Hall of Fame outfielder and esteemed New York Mets announcer Ralph Kiner passed away Thursday, Feb. 6, at the age of 91.
The Mets franchise released a statement from chairman and CEO Fred Wilpon honoring the beloved broadcaster and seven-time National League home run champion:
Bud Selig provided his thoughts via the MLB Public Relations feed:
Commissioner Selig's full statement about the passing of Ralph Kiner... pic.twitter.com/q87vNYN5gv— MLB Public Relations (@MLB_PR) February 6, 2014
SportsNet New York also provided a statement expressing its sadness over the loss:
Statement from SNY: "Ralph was a giant in every sense of the word. His impact on Mets fans over 52 years in the booth is immeasurable. (1/3)— SportsNet New York (@SNYtv) February 6, 2014
"We will not only miss his insights and knowledge of the game, but more importantly, his engaging personality and huge heart." (2/3)— SportsNet New York (@SNYtv) February 6, 2014
"Our thoughts and prayers are with the entire Kiner family." (3/3)— SportsNet New York (@SNYtv) February 6, 2014
Hall of Fame chairman Jane Forbes Clark praised Kiner for his efforts to better the sport, per MLB.com's Marty Noble:
With the passing of Ralph Kiner, the baseball world has lost one of its greatest ambassadors and the Hall of Fame has lost a wonderful friend. Ralph spent eight decades as a player, executive and broadcaster. He was a man who truly loved our national pastime and made it better in every way. His legacy will live forever in Cooperstown.
SNY broadcaster Kevin Burkhardt and senior producer Joe Kraus, who worked closely with Kiner, were among the first to respond to the news on Twitter:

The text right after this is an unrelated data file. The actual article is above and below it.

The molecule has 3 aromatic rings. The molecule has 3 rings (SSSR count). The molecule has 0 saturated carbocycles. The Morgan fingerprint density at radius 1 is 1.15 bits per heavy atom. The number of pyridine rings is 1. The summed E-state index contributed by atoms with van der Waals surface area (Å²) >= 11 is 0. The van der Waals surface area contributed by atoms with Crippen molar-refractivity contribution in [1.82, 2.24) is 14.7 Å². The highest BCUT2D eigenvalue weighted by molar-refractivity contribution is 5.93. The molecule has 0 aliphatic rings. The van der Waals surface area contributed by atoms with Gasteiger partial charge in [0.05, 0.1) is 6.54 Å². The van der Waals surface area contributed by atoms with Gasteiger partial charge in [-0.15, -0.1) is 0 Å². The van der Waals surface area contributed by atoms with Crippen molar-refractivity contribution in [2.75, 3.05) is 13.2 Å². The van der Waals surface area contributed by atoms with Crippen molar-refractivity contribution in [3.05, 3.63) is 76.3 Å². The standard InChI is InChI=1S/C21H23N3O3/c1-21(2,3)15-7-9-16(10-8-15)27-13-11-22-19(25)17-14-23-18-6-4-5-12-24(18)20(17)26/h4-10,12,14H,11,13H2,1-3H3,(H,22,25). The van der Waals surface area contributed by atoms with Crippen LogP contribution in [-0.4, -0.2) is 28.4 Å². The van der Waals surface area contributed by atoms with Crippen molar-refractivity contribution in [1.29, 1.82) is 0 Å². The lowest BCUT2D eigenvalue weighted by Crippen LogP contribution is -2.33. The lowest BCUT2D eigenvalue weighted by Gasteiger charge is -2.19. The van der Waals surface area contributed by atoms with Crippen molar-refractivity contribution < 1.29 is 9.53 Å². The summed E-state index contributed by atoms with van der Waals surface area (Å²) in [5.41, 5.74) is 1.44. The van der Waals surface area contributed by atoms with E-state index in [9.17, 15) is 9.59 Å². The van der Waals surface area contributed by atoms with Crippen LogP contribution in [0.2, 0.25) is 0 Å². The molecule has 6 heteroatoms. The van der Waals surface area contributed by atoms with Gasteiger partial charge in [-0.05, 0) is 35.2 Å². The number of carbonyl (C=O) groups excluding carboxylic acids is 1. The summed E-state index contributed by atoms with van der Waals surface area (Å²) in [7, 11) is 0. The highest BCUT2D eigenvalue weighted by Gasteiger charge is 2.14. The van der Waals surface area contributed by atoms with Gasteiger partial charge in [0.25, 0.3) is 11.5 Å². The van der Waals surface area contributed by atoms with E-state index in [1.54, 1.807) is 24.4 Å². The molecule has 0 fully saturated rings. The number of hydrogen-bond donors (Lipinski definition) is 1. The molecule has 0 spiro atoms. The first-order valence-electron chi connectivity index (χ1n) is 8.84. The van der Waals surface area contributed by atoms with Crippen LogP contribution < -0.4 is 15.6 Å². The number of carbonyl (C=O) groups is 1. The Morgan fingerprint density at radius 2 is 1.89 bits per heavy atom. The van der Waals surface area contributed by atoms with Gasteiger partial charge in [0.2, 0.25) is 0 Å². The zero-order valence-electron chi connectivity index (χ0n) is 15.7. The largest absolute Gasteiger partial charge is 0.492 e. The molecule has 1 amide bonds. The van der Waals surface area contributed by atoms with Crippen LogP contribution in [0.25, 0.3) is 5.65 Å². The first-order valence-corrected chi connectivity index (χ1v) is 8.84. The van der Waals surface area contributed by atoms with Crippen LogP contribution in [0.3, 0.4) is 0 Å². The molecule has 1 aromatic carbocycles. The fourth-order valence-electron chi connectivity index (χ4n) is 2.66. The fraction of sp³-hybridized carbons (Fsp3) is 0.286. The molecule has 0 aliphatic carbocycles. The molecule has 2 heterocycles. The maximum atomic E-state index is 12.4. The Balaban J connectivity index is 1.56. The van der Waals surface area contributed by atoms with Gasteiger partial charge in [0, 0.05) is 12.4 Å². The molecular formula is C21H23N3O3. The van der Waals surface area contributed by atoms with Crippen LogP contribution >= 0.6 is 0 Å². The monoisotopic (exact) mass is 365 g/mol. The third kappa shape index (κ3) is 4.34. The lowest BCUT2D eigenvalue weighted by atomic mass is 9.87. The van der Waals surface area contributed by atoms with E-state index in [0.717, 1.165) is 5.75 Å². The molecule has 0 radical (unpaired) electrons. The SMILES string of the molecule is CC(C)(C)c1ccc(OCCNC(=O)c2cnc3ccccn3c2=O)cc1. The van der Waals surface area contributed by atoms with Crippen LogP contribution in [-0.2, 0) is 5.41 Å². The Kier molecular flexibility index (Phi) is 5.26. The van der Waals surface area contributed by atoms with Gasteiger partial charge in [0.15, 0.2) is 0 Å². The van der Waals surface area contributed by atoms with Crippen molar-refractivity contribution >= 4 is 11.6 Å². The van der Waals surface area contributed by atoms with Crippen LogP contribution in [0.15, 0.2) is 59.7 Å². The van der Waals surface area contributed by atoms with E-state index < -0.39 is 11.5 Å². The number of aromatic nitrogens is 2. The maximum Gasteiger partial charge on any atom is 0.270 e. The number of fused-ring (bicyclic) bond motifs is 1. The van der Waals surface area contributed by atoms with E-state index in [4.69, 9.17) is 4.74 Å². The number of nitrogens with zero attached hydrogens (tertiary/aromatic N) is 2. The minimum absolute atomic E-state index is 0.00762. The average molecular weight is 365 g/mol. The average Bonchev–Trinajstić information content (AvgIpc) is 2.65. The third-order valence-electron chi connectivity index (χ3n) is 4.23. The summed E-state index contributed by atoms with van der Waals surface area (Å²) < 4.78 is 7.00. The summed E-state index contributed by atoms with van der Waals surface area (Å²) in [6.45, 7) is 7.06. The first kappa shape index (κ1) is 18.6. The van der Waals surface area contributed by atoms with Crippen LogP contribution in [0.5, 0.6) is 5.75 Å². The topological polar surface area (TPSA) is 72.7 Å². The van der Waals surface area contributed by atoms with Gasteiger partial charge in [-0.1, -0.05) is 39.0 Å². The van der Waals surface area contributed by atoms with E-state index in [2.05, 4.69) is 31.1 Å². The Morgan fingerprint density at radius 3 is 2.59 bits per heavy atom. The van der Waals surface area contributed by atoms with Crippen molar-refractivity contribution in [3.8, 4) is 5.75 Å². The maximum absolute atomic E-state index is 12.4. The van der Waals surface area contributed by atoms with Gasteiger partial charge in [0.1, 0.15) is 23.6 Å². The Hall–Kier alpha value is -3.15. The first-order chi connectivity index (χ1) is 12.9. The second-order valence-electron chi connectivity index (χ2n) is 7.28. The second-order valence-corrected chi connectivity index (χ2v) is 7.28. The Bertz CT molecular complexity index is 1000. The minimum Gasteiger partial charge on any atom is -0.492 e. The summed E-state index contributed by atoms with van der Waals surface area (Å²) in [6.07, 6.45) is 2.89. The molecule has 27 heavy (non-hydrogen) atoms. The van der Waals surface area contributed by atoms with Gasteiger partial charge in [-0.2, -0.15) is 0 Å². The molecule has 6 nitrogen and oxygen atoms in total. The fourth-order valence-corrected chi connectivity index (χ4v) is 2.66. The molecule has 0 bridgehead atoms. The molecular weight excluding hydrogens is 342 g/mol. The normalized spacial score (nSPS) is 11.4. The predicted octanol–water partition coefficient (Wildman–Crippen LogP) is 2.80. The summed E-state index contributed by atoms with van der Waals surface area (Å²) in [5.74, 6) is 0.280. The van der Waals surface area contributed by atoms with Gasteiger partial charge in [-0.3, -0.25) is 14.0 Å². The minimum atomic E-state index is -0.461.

Horrible news. Ralph Kiner passed away at age 91. Sad, sad day. So lucky I had a chance to work with him. Rest in Peace Ralph.— Kevin Burkhardt (@kevinburkhardt) February 6, 2014
Mets family and SNY lost a treasure today. He was always one of our favorite people to interview. RIP, Mr. Kiner.— Joe Kraus (@krauskid) February 6, 2014
Sports Illustrated's Phil Taylor is one of many New Yorkers who will remember Kiner fondly:
Ralph Kiner's voice on Mets broadcasts was part of soundtrack of a lot of NY childhoods, including mine. RIP Ralph.— Phil Taylor (@SI_PhilTaylor) February 6, 2014
Kiner played for the Pittsburgh Pirates, Chicago Cubs and Cleveland Indians over a 10-season span from 1946 to 1955. He earned six All-Star nods throughout his career, and the Pirates would eventually retire his No. 4 jersey in 1987.
He was inducted into the Baseball Hall of Fame in 1975.
According to BaseballHall.org, Kiner, who led the National League in home runs for seven consecutive years from 1946 to 1952, is widely regarded as the greatest home run hitter during the era immediately following the conclusion of World War II. He retired with 369 to his name and recorded 40 or more on five separate occasions in Pittsburgh, per the Pittsburgh Tribune-Review's Alan Robinson:
Only seven 40-plus home run seasons in #Pirates history. Ralph Kiner had 5, Willie Stargell 2.— Alan Robinson (@arobinson_Trib) February 6, 2014
Kiner delayed the start of his baseball career to serve as a Navy pilot during World War II, adding another impressive accomplishment to his decorated resume and legacy.
Kiner took to the broadcasting booth in the early 1960s, first with the Chicago White Sox, and had been serving as the voice for the Mets since the franchise's inception in 1962.
There's no doubt that Kiner lived a memorable and fulfilled life. His passing is sure to have a significant impact on the baseball universe and especially Mets Nation.
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